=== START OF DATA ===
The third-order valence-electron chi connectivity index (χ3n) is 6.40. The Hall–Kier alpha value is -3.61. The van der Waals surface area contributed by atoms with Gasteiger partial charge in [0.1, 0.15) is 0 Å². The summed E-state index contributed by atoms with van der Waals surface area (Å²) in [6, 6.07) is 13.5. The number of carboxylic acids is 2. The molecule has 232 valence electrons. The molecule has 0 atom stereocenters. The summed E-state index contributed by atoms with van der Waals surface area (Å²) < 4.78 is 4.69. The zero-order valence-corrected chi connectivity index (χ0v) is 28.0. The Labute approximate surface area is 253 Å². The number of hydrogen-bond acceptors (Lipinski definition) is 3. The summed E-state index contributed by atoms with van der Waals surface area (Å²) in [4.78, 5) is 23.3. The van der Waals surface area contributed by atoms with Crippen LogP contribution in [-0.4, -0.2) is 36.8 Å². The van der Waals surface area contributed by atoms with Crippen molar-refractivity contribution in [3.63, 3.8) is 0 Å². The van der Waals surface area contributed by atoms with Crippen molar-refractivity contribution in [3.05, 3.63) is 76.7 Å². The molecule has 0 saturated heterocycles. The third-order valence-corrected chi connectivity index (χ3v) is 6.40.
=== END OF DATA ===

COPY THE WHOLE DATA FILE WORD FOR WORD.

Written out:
The third-order valence-electron chi connectivity index (χ3n) is 6.40. The Hall–Kier alpha value is -3.61. The van der Waals surface area contributed by atoms with Gasteiger partial charge in [0.1, 0.15) is 0 Å². The summed E-state index contributed by atoms with van der Waals surface area (Å²) in [6, 6.07) is 13.5. The number of carboxylic acids is 2. The molecule has 232 valence electrons. The molecule has 0 atom stereocenters. The summed E-state index contributed by atoms with van der Waals surface area (Å²) < 4.78 is 4.69. The zero-order valence-corrected chi connectivity index (χ0v) is 28.0. The Labute approximate surface area is 253 Å². The number of hydrogen-bond acceptors (Lipinski definition) is 3. The summed E-state index contributed by atoms with van der Waals surface area (Å²) in [4.78, 5) is 23.3. The van der Waals surface area contributed by atoms with Crippen LogP contribution in [-0.4, -0.2) is 36.8 Å². The van der Waals surface area contributed by atoms with Crippen molar-refractivity contribution in [3.63, 3.8) is 0 Å². The van der Waals surface area contributed by atoms with Crippen molar-refractivity contribution in [3.05, 3.63) is 76.7 Å². The molecule has 0 saturated heterocycles. The third-order valence-corrected chi connectivity index (χ3v) is 6.40.